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Concussions & Head Injuries

All You Need to Know

Concussions commonly occur in sports but did you know they are actually very common in non-athletes as well? Even though we don’t hear about it as often, concussions happen regularly in motor vehicle accidents, slips, & falls. Any time there is a sudden impact to the head or a jerking motion that whips the neck around, a concussion is highly possible.

We have recently added another blog posting to our collection regarding mild traumatic brain injuries (mTBI) and the phases of care from a chiropractic perspective. Nevertheless, Smart Pain Solutions is here to help you in the recovery process and getting you back to your normal you.

You can learn more about the “red flags” of concussions, other healthcare providers who may aid in treatment, and what our chiropractors do to manage these symptoms from mTBI. Check it out here

Concussion

Let’s Learn about Concussions & Head Injuries!

There has been a lot of new information coming out about concussions over the past few years and it has changed the way we talk about them. You may hear abbreviations and not know what they mean.

Common Head Trauma Terms

TBI stands for traumatic brain injury. This refers to a single event in which there was a concussion. It could be caused by helmet to helmet contact in football, hitting your head on a steering wheel in a car accident, or hitting your head on the ground when slipping on ice.

Another common abbreviation that we hear is CTE. CTE stands for Chronic Traumatic Encephalopathy. This happens when there are multiple head traumas that lead to problems with thinking and memory, personality changes, and/or behavioral changes including aggression and depression. In some of the more high profile cases, some retired athletes have committed suicide as a result of their injuries.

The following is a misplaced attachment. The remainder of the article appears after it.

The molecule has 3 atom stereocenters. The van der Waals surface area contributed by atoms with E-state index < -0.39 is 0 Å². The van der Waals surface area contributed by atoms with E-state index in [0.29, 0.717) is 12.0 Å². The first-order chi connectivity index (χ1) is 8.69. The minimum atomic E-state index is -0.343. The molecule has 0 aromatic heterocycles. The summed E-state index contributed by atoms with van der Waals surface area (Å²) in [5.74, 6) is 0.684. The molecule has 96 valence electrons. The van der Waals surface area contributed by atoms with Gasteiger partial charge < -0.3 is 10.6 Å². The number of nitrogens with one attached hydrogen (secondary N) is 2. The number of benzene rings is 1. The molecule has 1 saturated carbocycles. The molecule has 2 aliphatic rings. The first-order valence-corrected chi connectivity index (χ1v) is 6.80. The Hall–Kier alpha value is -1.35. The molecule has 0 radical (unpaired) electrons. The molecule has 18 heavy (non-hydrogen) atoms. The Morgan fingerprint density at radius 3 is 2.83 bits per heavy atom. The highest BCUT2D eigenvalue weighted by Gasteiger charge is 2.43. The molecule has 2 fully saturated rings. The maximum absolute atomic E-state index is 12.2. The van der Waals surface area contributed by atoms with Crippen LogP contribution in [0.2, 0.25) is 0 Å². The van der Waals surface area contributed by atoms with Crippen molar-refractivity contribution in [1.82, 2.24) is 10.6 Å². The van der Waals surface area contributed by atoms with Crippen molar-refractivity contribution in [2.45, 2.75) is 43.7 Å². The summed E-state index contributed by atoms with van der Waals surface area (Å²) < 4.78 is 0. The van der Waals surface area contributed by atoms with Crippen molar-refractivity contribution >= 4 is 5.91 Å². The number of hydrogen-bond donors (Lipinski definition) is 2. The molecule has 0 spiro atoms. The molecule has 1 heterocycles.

However, just because an athlete is involved with contact sports does not predispose them to CTE. Chronic Traumatic Encephalopathy more commonly develops from continuous impacts to the head and can be avoided if players and coaches are educated on proper body mechanics and less impact related practices leading up to the games.

Signs of Concussions & Head Injuries

So what are the signs of a concussion and what can be done about it? Signs of a concussion can include a headache (or feelings of pressure in the head), confusion or mental fog, loss of memory around the time of the event, ringing in the ears, nausea, slurred speech, fatigue, and in some cases loss of consciousness. Only some of these conditions may be present and loss of consciousness is not a requirement for the concussion diagnosis.

What to do?

If you or someone around you has any of these symptoms following head trauma, no matter how minor it seems, it is imperative to seek medical help. At Smart Pain Solutions we can help. If you feel you may be dealing with a concussion and do not know where to turn, an initial evaluation at one of our offices would be a good start.

QAPE It for Concussions

Question:

Neck pain is a common condition seen in a chiropractic office. Common causes for neck pain include things like a concussion, poor posture, and arthritis. The doctors will discuss the onset, and patterns of signs and symptoms to determine what assessments can and should be done if a further evaluation is needed.

Plan:

Trigger Point Release through muscles of the jaw, neck, and upper back, manual stretching and mobilization of jaw, or chiropractic adjustments through neck and upper back following the acute symptomatic phase. Trial of care 2x/week for 2 weeks. Additional self management strategies such as rest, eliminating blue light, and increased uptake of foods rich in nutrients may be recommended depending on the case. 

Assess:

After the initial rest phase of concussion recovery, postural assessments, palpation, possibly X-rays, and tests of motion and mobility will be done to diagnose where the neck pain is coming from and why.

Execute:

During the recovery phase from concussions, treatment progress/change should be noted at each visit. If no progress is being made after 2-3 visits a re-evaluation may be necessary leading to a change in plan. If the treatment is working, visits may extend past 2 weeks to achieve maximum medical improvement.

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